According to a 2005 study by Georgetown’s Center for Applied Research in the Apostolate (CARA), more than five hundred U.S. parishes were entrusted to someone other than a priest. Many of these church workers, usually called parish-life coordinators, are lay people, including women religious, although most are deacons. Given the ongoing shortage of priests, a 2019 CARA report surprisingly indicated that just 341 parishes are now being administered to by deacons or lay people, a more than 30 percent decline. This can be attributed in part to the closing or merging of parishes, but it also seems to reflect a hesitancy on the part of bishops to embrace lay leadership on the parish level. The concern, as expressed by an instruction released by the Vatican in July, is that the central role of the priesthood in the sacramental and pastoral life of the Church cannot, by definition, be assumed by the laity. Otherwise, the statement explained, pastoral leadership can be seen as merely “functional” rather than sacerdotal. The distinctive roles of the laity and the priesthood must be secured; an “essential difference…exists between the common priesthood and the ministerial priesthood.” The appointment of parish-life coordinators cannot be made for “reasons of convenience or ‘ambiguous advancement of the laity.’”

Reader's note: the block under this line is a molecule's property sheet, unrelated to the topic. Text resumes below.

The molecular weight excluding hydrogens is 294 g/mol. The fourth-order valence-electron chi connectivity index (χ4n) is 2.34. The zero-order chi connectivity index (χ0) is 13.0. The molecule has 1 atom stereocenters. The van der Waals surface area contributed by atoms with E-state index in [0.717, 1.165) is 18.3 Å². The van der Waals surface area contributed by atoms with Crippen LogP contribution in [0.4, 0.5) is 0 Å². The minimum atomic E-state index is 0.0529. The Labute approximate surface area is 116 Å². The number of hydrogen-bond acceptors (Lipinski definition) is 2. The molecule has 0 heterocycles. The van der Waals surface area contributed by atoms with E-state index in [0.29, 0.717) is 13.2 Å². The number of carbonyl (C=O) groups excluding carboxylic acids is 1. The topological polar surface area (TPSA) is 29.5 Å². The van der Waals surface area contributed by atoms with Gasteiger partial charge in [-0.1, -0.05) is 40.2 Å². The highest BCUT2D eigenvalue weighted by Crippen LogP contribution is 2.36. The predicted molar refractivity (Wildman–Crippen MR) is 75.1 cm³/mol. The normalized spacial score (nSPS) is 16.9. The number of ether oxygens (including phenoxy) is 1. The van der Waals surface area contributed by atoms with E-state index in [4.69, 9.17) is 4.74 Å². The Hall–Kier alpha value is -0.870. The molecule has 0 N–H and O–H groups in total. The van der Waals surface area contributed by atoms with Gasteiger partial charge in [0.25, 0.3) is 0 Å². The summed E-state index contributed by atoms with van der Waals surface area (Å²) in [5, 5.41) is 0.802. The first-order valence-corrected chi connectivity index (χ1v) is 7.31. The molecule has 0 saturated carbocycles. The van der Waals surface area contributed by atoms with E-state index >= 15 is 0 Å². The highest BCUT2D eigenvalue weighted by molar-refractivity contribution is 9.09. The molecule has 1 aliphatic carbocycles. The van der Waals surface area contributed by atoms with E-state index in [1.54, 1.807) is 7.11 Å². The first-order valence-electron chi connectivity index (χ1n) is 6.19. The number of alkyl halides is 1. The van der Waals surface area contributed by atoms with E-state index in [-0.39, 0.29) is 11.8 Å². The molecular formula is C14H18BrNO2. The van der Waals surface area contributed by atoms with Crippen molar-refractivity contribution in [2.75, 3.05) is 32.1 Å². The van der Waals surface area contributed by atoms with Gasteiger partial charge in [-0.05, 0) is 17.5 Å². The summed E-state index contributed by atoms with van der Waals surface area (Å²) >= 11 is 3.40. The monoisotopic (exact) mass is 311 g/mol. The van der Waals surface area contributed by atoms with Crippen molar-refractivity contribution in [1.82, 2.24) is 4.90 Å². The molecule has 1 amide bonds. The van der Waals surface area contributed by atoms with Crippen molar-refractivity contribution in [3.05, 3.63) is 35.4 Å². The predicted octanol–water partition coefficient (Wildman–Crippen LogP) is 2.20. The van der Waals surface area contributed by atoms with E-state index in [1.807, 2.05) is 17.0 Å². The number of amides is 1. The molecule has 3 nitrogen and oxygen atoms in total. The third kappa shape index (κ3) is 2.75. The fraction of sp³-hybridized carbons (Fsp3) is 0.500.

These are not necessarily unreasonable concerns. When it comes to the sacramental life of the Church and the centrality of the priesthood to Catholic historical and theological self-understanding, turning over priestly roles to the laity raises a host of questions. But with no dramatic increase in priestly vocations on the horizon, at least in the United States, parish-life coordinators will remain the face of some parishes, a face that most parishioners seem to welcome. According to CARA, these devoted lay people are usually highly educated and are most often women. That is the case for Eleanor Sauers, the parish-life coordinator for St. Anthony of Padua Church in Fairfield, Connecticut. Fairfield is in the Diocese of Bridgeport, whose bishop is the Most Reverend Frank Caggiano. Sauers was the first—and remains the only—lay parish-life coordinator in the diocese. I recently interviewed her by email. Our exchange has been edited for clarity.
PAUL BAUMANN: Eleanor, you became parish-life coordinator after the death of Fr. John Baran, a much-loved pastor. You were the head of religious education at St. Anthony’s at the time, and it was my impression that you and Fr. John were good friends, and that he was a mentor for you. What was that transition like? How do you see your pastoral vision in light of Fr. John’s ministry?
ELEANOR SAUERS: I became the director of religious education at St. Anthony’s in September 2002. I had come to the parish as a volunteer when Fr. John was transferred there as an administrator. Fr. John had been a parochial vicar at Our Lady of the Assumption parish in Fairfield for seven years, during which time I worked (as a volunteer) with him on the parish council, the youth group, the liturgy committee, and other ministries. John became a close friend to my family during this time.